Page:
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Competencies: Human Development beyond the individual
Individuals cannot flourish alone; indeed,
they cannot function alone. The human development approach, however, has been essentially individualistic, assuming that
development is the expansion of individuals’ capabilities or freedoms. Yet
there are aspects of societies that affect individuals but cannot be assessed
at the individual level because they are based on relationships, such as how
well families or communities function, summarized for society as a whole in the
ideas of social cohesion and social inclusion.
Individuals are bound up with others.
Social institutions affect individuals’ identities and choices. Being a member
of a healthy society is an essential part of a thriving existence. So one task
of the human development approach is to explore the nature of social institutions that are favourable for
human flourishing. Development then has to be assessed not only for the
short-run impact on individual capabilities, but also for whether society
evolves in a way that supports human flourishing. Social conditions affect not only the outcomes of individuals
in a particular society today, but also those of future generations.
Social institutions are all institutions in
which people act collectively (that is, they involve more than one person),
other than profit-making market
institutions and the state. They include formal non-governmental organizations,
informal associations, cooperatives,
producer associations, neighbourhood associations, sports clubs, savings
associations and many more. They also consist of norms and rules of behaviour
affecting human development outcomes. For example, attitudes towards employment
affect material well-being, and norms of hierarchy and discrimination affect
inequality, discrimination, empowerment, political freedom and so on. To
describe what those institutions can be and do, and to understand how they
affect individuals, we can use the term social competencies.
Central to the human development
perspective is that societal norms affect people’s choices and
behaviours towards others, thus influencing
outcomes in the whole community. Community norms and behaviours can constrain
choice in deleterious ways from a
human development perspective- for example, ostracizing, or in extreme cases
killing, those who make choices that contravene social rules. Families
trapped in poverty by informal norms that support early marriage and dowry
requirements might reject changes to such entrenched social norms. Social
institutions change over time, and those changes may be accompanied by social tension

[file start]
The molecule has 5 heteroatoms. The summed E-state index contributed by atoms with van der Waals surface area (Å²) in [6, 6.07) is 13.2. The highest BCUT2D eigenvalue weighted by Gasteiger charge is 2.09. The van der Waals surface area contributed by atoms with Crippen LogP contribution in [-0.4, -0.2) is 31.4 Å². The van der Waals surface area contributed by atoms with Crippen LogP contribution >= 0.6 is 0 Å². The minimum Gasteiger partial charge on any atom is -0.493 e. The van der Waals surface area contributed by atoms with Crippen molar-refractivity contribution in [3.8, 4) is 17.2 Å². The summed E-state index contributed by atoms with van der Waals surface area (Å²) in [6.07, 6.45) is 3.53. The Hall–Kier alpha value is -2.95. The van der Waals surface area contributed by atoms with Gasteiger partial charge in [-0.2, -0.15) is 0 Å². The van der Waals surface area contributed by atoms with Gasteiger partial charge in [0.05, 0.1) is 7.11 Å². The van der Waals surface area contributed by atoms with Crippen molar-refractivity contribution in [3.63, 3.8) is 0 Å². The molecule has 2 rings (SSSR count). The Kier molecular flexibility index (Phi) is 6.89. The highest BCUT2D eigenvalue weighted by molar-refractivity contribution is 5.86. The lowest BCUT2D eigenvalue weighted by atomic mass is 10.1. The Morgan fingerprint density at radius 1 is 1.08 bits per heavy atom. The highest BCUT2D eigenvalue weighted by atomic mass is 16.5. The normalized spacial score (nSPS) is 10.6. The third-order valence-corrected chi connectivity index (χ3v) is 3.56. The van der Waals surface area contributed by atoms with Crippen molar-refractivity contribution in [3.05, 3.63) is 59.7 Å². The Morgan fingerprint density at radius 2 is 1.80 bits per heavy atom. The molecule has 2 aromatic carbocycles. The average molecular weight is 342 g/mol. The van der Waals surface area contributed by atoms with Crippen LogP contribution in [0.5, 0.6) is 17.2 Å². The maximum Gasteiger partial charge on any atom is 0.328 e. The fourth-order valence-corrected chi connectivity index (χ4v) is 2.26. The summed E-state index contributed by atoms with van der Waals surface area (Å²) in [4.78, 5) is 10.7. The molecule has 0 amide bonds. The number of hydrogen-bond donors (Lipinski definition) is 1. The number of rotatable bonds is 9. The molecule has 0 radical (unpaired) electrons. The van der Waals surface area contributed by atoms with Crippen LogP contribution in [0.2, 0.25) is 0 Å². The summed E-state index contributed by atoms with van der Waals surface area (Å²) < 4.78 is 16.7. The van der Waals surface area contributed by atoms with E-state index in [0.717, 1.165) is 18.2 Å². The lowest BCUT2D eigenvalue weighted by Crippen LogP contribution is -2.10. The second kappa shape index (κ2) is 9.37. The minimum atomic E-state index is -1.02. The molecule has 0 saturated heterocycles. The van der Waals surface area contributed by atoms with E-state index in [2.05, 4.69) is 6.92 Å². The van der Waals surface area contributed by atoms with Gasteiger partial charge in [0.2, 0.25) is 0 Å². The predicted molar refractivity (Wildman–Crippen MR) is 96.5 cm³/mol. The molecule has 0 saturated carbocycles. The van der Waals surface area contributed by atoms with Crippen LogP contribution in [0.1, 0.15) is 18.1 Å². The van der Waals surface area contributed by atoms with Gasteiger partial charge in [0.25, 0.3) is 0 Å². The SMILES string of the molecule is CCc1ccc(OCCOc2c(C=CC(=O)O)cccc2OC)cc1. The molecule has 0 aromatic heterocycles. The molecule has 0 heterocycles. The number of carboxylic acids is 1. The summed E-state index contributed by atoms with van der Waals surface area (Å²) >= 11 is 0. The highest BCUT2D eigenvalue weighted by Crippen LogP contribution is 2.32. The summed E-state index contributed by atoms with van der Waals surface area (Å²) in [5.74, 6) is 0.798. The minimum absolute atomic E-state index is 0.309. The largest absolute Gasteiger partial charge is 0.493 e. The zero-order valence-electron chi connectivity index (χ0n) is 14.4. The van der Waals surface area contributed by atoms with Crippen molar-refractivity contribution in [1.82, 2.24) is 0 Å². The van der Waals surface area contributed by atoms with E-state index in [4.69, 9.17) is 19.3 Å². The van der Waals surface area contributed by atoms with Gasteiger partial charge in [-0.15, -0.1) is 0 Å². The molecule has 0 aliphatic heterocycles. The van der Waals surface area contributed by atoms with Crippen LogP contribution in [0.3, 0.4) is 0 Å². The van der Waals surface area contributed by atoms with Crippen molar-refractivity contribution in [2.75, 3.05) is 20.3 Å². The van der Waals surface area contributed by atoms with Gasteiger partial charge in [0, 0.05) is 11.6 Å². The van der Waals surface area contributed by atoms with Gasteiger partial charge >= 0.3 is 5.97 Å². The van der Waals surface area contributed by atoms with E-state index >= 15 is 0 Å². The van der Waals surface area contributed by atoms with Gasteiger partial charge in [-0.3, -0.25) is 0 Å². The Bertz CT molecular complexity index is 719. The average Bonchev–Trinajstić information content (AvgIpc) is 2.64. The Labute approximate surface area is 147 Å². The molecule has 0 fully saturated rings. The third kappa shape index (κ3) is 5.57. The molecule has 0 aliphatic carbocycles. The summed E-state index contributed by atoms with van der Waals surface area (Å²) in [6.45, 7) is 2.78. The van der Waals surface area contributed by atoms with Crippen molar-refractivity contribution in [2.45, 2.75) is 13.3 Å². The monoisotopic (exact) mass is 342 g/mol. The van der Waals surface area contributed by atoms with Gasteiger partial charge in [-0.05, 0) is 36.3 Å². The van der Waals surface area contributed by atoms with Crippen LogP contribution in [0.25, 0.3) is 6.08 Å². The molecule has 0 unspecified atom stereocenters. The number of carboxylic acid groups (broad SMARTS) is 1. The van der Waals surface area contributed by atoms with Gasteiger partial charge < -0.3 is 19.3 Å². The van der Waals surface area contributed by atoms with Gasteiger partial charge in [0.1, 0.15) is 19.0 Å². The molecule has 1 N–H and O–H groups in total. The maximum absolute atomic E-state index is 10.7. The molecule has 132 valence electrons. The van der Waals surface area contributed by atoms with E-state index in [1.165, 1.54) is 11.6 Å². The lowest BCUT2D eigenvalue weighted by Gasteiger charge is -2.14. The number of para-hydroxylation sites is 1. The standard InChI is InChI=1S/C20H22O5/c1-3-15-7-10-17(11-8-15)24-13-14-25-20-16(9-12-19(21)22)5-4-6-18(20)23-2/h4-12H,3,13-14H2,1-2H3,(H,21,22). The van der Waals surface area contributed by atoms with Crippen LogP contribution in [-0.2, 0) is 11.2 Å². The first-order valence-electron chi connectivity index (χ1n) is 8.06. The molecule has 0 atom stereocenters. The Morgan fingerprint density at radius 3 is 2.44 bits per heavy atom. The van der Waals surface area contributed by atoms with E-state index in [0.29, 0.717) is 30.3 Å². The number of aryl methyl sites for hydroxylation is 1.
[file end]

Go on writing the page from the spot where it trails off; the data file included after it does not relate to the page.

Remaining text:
if they hamper the interests of some groups while favouring others. Policy
change is the outcome of a political struggle in which different groups (and
individuals) support or oppose particular changes. In this struggle, unorganized
individuals are generally powerless, but by joining together they can
acquire power collectively. Social action favouring human development (such as
policies to extend education, progressive taxation and minimum wages) happens
not spontaneously, but because of groups that are effective in supporting
change, such as producer groups, worker associations, social movements and
political parties. These organizations are especially crucial for poorer
people, as demonstrated by a group of sex workers in Kolkata, India, and women
in a squatter community in Cape Town, South Africa, who improved their
conditions and self-respect by joining together and exerting collective
Societies vary widely in the number,
functions, effectiveness and consequences of their social competencies.
Institutions and norms
can be classified as human development–promoting, human development–neutral
and human development–undermining. It
is fundamental to identify and encourage those that promote valuable
capabilities and relationships among and between individuals and institutions.
Some social institutions (including norms) can support human development in some
respects but not in others: for example, strong family bonds can provide
individuals with support during upheavals, but may constrain individual choices
Broadly speaking, institutions that promote
social cohesion and human development show low levels of disparity across
groups (for example, ethnic, religious or gender groups) and high levels of
interaction and trust among people and across groups, which results in solidarity and the absence of
violent conflict. It is not a coincidence that 5 of the 10 most peaceful
countries in the world
in 2012, according to the Global Peace Index, are also among the most equal
societies as measured by loss in Human Development Index value due to
are also characterized by the absence of discrimination and low levels of marginalization.
In some instances anti-discriminatory measures can ease the burden of
marginalization and partially mitigate the worst effects of exclusion. For
instance, US law mandating that hospital emergency rooms offer treatment to
all patients regardless of their ability to pay partly mitigates the impact of
an expensive health care system with limited coverage, while affirmative action in a range of countries
(including Brazil, Malaysia, South Africa and the United States) has improved
the situation of deprived
groups and contributed to social stability.
The study of social institutions and
social competencies must form an essential part of the human development
approach-including the formation of groups; interactions between groups and
individuals; incentives and constraints to collective action; the relationship among groups, politics and
policy outcomes; the role of norms in influencing behaviours; and how norms are
formed and changed.